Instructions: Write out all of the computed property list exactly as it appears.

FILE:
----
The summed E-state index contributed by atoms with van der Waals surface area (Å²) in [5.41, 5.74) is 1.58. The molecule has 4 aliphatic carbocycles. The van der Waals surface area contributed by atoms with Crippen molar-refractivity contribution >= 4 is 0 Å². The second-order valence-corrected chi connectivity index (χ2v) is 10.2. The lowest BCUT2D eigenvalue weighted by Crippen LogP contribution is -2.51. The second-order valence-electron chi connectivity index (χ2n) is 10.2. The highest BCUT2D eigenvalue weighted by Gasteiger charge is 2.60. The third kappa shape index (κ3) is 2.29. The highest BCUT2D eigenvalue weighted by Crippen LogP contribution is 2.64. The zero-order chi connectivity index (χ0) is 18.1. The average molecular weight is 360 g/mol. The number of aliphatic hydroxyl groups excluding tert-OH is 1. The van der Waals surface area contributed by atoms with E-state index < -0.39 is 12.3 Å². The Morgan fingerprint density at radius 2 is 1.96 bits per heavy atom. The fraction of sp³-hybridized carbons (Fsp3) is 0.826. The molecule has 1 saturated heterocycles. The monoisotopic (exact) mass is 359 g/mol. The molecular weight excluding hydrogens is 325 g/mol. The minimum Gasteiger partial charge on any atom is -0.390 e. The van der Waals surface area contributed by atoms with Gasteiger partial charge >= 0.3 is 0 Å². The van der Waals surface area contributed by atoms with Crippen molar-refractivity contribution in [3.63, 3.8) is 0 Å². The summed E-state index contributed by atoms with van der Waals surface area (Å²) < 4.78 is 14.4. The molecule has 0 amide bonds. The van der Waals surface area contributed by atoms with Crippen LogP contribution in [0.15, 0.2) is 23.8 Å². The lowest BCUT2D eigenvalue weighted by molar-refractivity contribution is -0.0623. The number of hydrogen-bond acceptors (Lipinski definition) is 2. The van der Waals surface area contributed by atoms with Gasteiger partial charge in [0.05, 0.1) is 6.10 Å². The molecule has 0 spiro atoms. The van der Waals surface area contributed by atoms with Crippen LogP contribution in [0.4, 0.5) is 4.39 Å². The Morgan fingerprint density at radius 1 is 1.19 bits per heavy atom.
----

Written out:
The summed E-state index contributed by atoms with van der Waals surface area (Å²) in [5.41, 5.74) is 1.58. The molecule has 4 aliphatic carbocycles. The van der Waals surface area contributed by atoms with Crippen molar-refractivity contribution >= 4 is 0 Å². The second-order valence-corrected chi connectivity index (χ2v) is 10.2. The lowest BCUT2D eigenvalue weighted by Crippen LogP contribution is -2.51. The second-order valence-electron chi connectivity index (χ2n) is 10.2. The highest BCUT2D eigenvalue weighted by Gasteiger charge is 2.60. The third kappa shape index (κ3) is 2.29. The highest BCUT2D eigenvalue weighted by Crippen LogP contribution is 2.64. The zero-order chi connectivity index (χ0) is 18.1. The average molecular weight is 360 g/mol. The number of aliphatic hydroxyl groups excluding tert-OH is 1. The van der Waals surface area contributed by atoms with E-state index < -0.39 is 12.3 Å². The Morgan fingerprint density at radius 2 is 1.96 bits per heavy atom. The fraction of sp³-hybridized carbons (Fsp3) is 0.826. The molecule has 1 saturated heterocycles. The monoisotopic (exact) mass is 359 g/mol. The molecular weight excluding hydrogens is 325 g/mol. The minimum Gasteiger partial charge on any atom is -0.390 e. The van der Waals surface area contributed by atoms with Gasteiger partial charge >= 0.3 is 0 Å². The van der Waals surface area contributed by atoms with Crippen molar-refractivity contribution in [3.63, 3.8) is 0 Å². The summed E-state index contributed by atoms with van der Waals surface area (Å²) < 4.78 is 14.4. The molecule has 0 amide bonds. The van der Waals surface area contributed by atoms with Crippen LogP contribution in [0.15, 0.2) is 23.8 Å². The lowest BCUT2D eigenvalue weighted by molar-refractivity contribution is -0.0623. The number of hydrogen-bond acceptors (Lipinski definition) is 2. The van der Waals surface area contributed by atoms with Gasteiger partial charge in [0.05, 0.1) is 6.10 Å². The molecule has 0 spiro atoms. The van der Waals surface area contributed by atoms with Crippen LogP contribution in [0.4, 0.5) is 4.39 Å². The Morgan fingerprint density at radius 1 is 1.19 bits per heavy atom.